BUSI­NESS BOOK­SHELF

Los Angeles Times - - BUSINESS - By Morgen Witzel Witzel is a fre­quent con­trib­u­tor to the Fi­nan­cial Times of Lon­don, in which this re­view first ap­peared.

Crit­ics of cap­i­tal­ism are not in short sup­ply. Most are well-in­ten­tioned, but many are badly in­formed and make their ar­gu­ments so poorly that cap­i­tal­ism can ig­nore them.

But when the critic is Philip Kotler, cap­i­tal­ism needs to sit up and take no­tice.

Kotler, a pro­fes­sor at North­west­ern Uni­ver­sity’s Kellogg School of Man­age­ment, is best known to gen­er­a­tions of stu­dents as one of the au­thors of “Mar­ket­ing Man­age­ment,” the text­book that over sev­eral edi­tions has ed­u­cated man­agers and lead­ers around the world about mar­ket­ing.

Less well known is that Kotler trained as a clas­si­cal econ­o­mist. His tu­tors in­cluded Mil­ton Fried­man and Paul Sa­muel­son, and he knows the strengths and weak­nesses of mod­ern eco­nomic the­ory as well as any­one alive.

“Con­fronting Cap­i­tal­ism: Real So­lu­tions for a Trou­bled Eco­nomic Sys­tem” is Kotler’s cri­tique of the cap­i­tal­ist sys­tem along with sug­ges­tions for re­forms. Pub­lished by Amacom, it is both a philo­soph­i­cal book and a prag­matic one, mak­ing log­i­cal ar­gu­ments on a case-by-case ba­sis.

“I’m not look­ing for an al­ter­na­tive to cap­i­tal­ism,” he says. “I ac­cept that cap­i­tal­ism may be a poor way to run an econ­omy, ex­cept for all the other forms that have been tried and failed.”

The prob­lems with cap­i­tal­ism, Kotler says, are com­plex and in­ter­con­nected.

There is a mild re­buke to econ­o­mist Thomas Piketty, who fo­cuses pri­mar­ily on in­equal­ity. This is im­por­tant, but only one of many is­sues that need at­ten­tion. Kotler is also gen­tly crit­i­cal of leg­is­la­tors and pol­i­cy­mak­ers — and by im­pli­ca­tion, econ­o­mists — who of­fer sin­gle-fix so­lu­tions. Most cause more prob­lems than they solve.

But there must be a start­ing point, and Kotler iden­ti­fies it as the prob­lem of low wages and poverty; here he agrees strongly with Piketty.

Kotler takes is­sue with the moral­ity of low wages, but he also makes a prac­ti­cal point: Low wages are bad for the econ­omy. “Cap­i­tal­ism de­pends on con­sumers hav­ing enough money to buy the goods and ser­vices that the cap­i­tal­ist ma­chine pro­duces,” he says.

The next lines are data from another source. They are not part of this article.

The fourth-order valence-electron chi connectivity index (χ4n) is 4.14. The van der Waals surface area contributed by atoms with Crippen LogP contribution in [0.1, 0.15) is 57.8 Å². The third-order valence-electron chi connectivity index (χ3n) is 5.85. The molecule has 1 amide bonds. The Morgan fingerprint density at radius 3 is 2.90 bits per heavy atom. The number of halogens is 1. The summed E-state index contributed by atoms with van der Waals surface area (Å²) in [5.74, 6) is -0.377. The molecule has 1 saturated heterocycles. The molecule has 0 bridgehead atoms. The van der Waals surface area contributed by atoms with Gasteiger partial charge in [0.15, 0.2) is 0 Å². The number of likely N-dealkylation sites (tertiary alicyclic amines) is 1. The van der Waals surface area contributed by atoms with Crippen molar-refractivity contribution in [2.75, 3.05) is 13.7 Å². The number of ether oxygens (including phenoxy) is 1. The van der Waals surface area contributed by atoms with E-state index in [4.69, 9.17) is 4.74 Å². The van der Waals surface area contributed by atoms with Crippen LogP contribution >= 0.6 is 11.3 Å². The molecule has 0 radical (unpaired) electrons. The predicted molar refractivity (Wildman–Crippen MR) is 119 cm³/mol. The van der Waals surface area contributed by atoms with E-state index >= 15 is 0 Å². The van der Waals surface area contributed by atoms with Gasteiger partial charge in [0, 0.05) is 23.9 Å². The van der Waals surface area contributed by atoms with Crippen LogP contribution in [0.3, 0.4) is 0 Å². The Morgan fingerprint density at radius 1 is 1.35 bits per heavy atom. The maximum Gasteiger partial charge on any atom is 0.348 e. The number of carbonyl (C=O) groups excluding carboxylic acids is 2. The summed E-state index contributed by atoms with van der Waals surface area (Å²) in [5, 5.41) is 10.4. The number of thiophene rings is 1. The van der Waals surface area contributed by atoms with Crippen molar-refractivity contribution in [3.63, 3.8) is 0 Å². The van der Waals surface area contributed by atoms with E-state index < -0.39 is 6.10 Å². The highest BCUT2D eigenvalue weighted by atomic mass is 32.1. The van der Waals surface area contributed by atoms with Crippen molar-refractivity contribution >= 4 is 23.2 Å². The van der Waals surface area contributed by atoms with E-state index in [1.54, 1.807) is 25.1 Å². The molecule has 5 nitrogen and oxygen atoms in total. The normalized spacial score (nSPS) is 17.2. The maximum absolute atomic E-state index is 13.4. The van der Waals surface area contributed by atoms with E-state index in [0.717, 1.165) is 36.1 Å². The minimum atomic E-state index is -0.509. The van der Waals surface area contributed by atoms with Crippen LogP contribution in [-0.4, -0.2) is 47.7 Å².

When com­pa­nies pay low wages, they in ef­fect take money out of the sys­tem. This leads to a damp­ing down of de­mand, over­pro­duc­tion, de­clin­ing in­vest­ment and low rates of eco­nomic growth, which in turn lead to ris­ing un­em­ploy­ment.

Kotler does not ad­vo­cate strong state in­ter­ven­tion, although he would like to see a fairer tax sys­tem and an end to off­shore tax havens.

It is up to the cap­i­tal­ists, he says, to re­form them­selves. They need to re­al­ize that self-in­ter­est is at stake here. Re­duc­ing in­equal­ity, elim­i­nat­ing poverty and mak­ing con­sumer goods freely avail­able to peo­ple who can af­ford to pay for them is, in his view, what the cap­i­tal­ist sys­tem is all about any­way.

The endgame for any cap­i­tal­is­tic so­ci­ety should be “a broad level of hap­pi­ness and well-be­ing in its cit­i­zens.” Happy, pros­per­ous peo­ple spend money, and when they spend money, the cap­i­tal­ists pros­per too.

Kotler is not ad­vo­cat­ing any­thing rad­i­cal. He is merely say­ing: Stop, look at who you are and what your busi­ness is for. If you be­lieve that it is a ma­chine for mak­ing you rich, you are go­ing down the wrong road. If you be­lieve your pur­pose is to make the world a bet­ter place, then do so, and wealth will come to you.

Hin­dus­tan Times

PHILIP KOTLER, known as one of the au­thors of a mar­ket­ing text­book, trained as a clas­si­cal econ­o­mist.

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